It was the best of shows, it was the not-best of shows. And our entire BevNET team is just catching its collective breath from the frenetic pace of attending and reporting on them, the two major fall trade shows, Natural Products Expo East and NACS.
These two events are highlights of the beverage calendar year and set the tone for buyers forging ahead into 2018. The initiatives introduced and displayed by the marketers on the trade show floors represent what suppliers believe should be the products adorning the shelves of retailers across several key channels. Fall is usually the best time to launch brands as it coincides with the planning cycle for portfolios, planograms and shelf set execution. Needless to say, the timing of these shows is crucial to the success or failure of beverage marketers.
While the intent of both shows is similar, the contrasts couldn’t be more disparate. Expo East, situated in Baltimore, has become a strong younger sibling to the juggernaut Expo West. It has grown in stature, attendance and importance to the industry, and the excitement on the floor was palpable. I was so impressed with the array of products offered there. There were so many categories on display that it made my head spin: cold brewed coffees, bone broths, juices, natural energy drinks, coconut waters, chia drinks and other functional beverages, waters of every ilk, kombuchas, teas and dozens of other types filled the halls. Each was as exciting as the next. With about 180 beverage companies exhibiting, bannering hundreds of brands, the creativity of beverage marketers was in full flight. The show highlights the natural and organic brands– the industry and the consumer is heading. At Expo East the future is now. The halls were packed and I heard nary a disparaging word from all my exhibitor friends. Everyone thought the show was a home run.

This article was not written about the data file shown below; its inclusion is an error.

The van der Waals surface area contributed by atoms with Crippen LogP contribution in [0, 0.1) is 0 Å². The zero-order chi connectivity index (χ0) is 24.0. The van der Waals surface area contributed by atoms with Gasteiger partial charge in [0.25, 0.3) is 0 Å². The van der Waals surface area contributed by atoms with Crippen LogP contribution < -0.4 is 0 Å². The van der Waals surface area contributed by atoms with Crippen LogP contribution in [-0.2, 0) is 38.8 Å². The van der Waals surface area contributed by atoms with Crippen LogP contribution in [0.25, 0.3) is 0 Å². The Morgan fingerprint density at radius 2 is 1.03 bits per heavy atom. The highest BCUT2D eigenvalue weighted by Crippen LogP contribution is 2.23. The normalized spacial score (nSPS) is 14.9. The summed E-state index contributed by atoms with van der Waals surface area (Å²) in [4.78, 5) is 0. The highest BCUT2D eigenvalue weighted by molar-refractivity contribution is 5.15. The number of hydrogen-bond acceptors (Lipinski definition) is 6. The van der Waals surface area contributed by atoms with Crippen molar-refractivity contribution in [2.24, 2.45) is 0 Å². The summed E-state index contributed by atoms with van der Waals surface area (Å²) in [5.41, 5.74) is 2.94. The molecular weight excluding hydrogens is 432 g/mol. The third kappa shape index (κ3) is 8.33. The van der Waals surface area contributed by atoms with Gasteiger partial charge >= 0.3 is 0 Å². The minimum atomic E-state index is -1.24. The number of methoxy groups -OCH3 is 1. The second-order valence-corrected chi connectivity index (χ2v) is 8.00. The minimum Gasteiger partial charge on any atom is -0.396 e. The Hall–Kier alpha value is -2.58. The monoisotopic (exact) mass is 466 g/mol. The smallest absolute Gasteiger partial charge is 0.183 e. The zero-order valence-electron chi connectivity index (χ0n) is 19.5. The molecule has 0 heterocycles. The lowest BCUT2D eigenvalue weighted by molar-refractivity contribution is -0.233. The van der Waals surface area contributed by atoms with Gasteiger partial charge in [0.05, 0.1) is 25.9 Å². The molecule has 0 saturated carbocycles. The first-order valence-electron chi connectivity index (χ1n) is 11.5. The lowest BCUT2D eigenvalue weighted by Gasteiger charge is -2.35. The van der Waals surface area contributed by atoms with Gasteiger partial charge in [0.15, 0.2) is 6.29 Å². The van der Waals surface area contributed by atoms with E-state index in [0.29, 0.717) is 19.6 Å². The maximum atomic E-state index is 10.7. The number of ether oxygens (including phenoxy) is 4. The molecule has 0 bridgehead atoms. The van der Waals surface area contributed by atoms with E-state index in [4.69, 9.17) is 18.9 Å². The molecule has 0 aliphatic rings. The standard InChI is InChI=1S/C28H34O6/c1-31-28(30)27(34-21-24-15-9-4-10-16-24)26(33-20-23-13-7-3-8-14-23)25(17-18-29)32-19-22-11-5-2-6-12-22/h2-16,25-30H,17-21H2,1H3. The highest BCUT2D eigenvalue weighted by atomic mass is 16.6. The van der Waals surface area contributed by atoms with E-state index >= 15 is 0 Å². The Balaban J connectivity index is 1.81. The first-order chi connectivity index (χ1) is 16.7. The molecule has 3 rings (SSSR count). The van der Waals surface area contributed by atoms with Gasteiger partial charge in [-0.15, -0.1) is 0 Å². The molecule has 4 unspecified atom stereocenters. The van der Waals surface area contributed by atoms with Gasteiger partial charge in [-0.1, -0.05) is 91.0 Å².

Three weeks later, we headed to Chicago for NACS. I’ve been attending NACS for 25 years now. It was once a fledgling show, but it has evolved into a major trade event. I have a special spot in my heart for NACS, and what has happened there hurts a little bit. First, the number of beverage exhibitors was half that of Expo East. But even more concerning, most of the creativity I witnessed in Baltimore was not present in Chicago. Since it’s a convenience store show, I knew that I wouldn’t see the plethora of brands, and that proved to be the case, but even worse was that, to look at the beverage offerings that were there, you would not know about categories generating all the excitement. Even a lot of the exciting brands that are now owned by the big guys were rolled into their gigantic booths, diminishing their impact. The crossover between the two shows were around 50 exhibitor companies. The variety just wasn’t there. More important, the attendance was down, the aisles were never packed, and the marketers did share disparaging words with me. I hope it was an aberration and being in Vegas again will generate the excitement that has always personified NACS.
I love attending both shows, seeing old friends and making new ones. They serve the industry well, but I left Baltimore exhilarated, and Chicago deflated.